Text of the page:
In addition, although not in effect at the time of the trial, the new Rules of Professional Conduct do not prohibit the fee award for the athletes' expert witnesses. Rather, RPC 3.4(b) states an attorney shall not offer an inducement to a witness that is prohibited by law. RPC 1.8(e) allows an *575 attorney to advance or guarantee costs, including costs of obtaining evidence, provided the client remains ultimately liable for such expenses. This is consistent with a flexible payment system, as long as the calculation of the final amount is not determined by the amount of recovery.

A federal court of appeal, applying New York DR 7-109(C) to a similar claim of contingent expert witness fees, held an expert's likely forbearance of a fee, should the lawsuit fail, did not constitute a contingency fee. Seigal v. Merrick, 619 F.2d 160 (2d Cir.1980). The Seigal court held voluntary forbearance of fees was one of several established methods of mitigating hardships.

[7] The athletes' fee arrangement with the expert witnesses in this case was based primarily on lack of funds. The expert witnesses were willing to defer temporarily their compensation as a voluntary contribution to the lawsuit, but the University's claim that the fees were contingent is not supported by the record. The experts ultimately expected to be paid. The use of deferred payment plans for expert witnesses is supported by the policy of RCW 49.60.030, which encourages good faith litigation, and may improve courtroom access to civil rights litigants who cannot initially afford expert witness fees. As long as the litigant remains ultimately liable, we believe expert witnesses may temporarily forbear payment of their fees in an action under RCW 49.60.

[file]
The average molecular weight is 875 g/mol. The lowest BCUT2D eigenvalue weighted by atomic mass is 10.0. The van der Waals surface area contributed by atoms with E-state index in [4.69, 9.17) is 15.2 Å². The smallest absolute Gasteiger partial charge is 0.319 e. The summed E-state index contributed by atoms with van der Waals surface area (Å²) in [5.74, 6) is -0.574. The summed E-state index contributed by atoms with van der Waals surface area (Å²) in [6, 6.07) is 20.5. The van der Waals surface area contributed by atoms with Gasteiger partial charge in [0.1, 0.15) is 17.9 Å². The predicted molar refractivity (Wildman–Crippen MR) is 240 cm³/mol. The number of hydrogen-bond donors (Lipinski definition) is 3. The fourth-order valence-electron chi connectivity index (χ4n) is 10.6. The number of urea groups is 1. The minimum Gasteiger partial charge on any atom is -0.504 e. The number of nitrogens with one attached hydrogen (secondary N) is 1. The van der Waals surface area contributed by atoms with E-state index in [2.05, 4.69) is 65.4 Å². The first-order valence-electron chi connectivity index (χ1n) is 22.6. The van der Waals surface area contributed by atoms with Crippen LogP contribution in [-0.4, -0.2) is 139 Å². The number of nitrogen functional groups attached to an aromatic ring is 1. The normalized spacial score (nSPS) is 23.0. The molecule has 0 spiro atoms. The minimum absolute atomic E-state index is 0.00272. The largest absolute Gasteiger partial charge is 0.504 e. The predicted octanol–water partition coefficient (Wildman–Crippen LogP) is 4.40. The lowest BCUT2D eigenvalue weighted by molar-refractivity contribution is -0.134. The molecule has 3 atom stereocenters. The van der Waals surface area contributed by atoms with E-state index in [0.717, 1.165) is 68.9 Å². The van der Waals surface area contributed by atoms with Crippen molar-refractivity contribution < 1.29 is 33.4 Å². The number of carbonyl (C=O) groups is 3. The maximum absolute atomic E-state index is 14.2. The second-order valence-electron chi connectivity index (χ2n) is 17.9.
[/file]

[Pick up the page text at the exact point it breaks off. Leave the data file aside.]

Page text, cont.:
V

The trial court ruled discrimination is a tort and that RCW 4.92.110 required the plaintiffs to file a tort claim with the State before bringing suit. The plaintiffs originally filed suit October 26, 1979; they filed a tort claim about September 11, 1980. The parties stipulated that if RCW 4.92.110 controls, the complaint would be considered filed as of September 12, 1980. The trial court ruling therefore eliminated about 1 year's worth of damages. The plaintiffs contend the trial court erred in holding RCW 4.92.110 required them to file a tort claim as a condition precedent *576 to bringing suit under RCW 49.60.

RCW 4.92.110 provides:

No action shall be commenced against the state for damages arising out of tortious conduct until a claim has first been presented to and filed with the director of financial management. The requirements of this section shall not affect the applicable period of limitations within which an action must be commenced, but such period shall begin and shall continue to run as if no claim were required.